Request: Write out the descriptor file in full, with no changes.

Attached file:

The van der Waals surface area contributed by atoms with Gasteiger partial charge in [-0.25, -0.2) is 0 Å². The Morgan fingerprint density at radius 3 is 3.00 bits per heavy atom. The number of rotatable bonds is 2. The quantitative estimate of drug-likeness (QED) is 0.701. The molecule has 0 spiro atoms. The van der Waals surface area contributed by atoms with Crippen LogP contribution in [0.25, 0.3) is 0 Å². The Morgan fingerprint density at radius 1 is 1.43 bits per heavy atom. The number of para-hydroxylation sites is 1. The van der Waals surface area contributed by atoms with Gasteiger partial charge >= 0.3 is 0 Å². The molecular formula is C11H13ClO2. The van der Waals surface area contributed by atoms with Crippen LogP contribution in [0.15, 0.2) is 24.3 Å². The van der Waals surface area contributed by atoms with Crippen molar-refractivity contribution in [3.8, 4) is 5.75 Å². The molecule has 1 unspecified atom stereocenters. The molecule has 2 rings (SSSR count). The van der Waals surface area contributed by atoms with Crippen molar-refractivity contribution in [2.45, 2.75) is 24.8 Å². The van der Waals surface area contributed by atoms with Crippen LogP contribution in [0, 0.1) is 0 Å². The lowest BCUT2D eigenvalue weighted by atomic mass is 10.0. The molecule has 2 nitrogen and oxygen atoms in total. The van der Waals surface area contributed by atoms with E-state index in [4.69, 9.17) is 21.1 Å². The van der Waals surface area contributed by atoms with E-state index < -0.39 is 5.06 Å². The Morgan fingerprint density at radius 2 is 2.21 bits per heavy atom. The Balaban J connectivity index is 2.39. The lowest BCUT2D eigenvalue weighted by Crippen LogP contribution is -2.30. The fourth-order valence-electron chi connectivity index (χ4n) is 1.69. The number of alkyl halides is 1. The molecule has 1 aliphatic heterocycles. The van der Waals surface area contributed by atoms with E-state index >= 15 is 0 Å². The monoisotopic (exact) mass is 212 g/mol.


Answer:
The van der Waals surface area contributed by atoms with Gasteiger partial charge in [-0.25, -0.2) is 0 Å². The Morgan fingerprint density at radius 3 is 3.00 bits per heavy atom. The number of rotatable bonds is 2. The quantitative estimate of drug-likeness (QED) is 0.701. The molecule has 0 spiro atoms. The van der Waals surface area contributed by atoms with Crippen LogP contribution in [0.25, 0.3) is 0 Å². The Morgan fingerprint density at radius 1 is 1.43 bits per heavy atom. The number of para-hydroxylation sites is 1. The van der Waals surface area contributed by atoms with Gasteiger partial charge >= 0.3 is 0 Å². The molecular formula is C11H13ClO2. The van der Waals surface area contributed by atoms with Crippen LogP contribution in [0.15, 0.2) is 24.3 Å². The van der Waals surface area contributed by atoms with Crippen molar-refractivity contribution in [3.8, 4) is 5.75 Å². The molecule has 1 unspecified atom stereocenters. The molecule has 2 rings (SSSR count). The van der Waals surface area contributed by atoms with Crippen molar-refractivity contribution in [2.45, 2.75) is 24.8 Å². The van der Waals surface area contributed by atoms with Crippen LogP contribution in [0, 0.1) is 0 Å². The lowest BCUT2D eigenvalue weighted by atomic mass is 10.0. The molecule has 2 nitrogen and oxygen atoms in total. The van der Waals surface area contributed by atoms with E-state index in [4.69, 9.17) is 21.1 Å². The van der Waals surface area contributed by atoms with E-state index < -0.39 is 5.06 Å². The Morgan fingerprint density at radius 2 is 2.21 bits per heavy atom. The Balaban J connectivity index is 2.39. The lowest BCUT2D eigenvalue weighted by Crippen LogP contribution is -2.30. The fourth-order valence-electron chi connectivity index (χ4n) is 1.69. The number of alkyl halides is 1. The molecule has 1 aliphatic heterocycles. The van der Waals surface area contributed by atoms with E-state index >= 15 is 0 Å². The monoisotopic (exact) mass is 212 g/mol.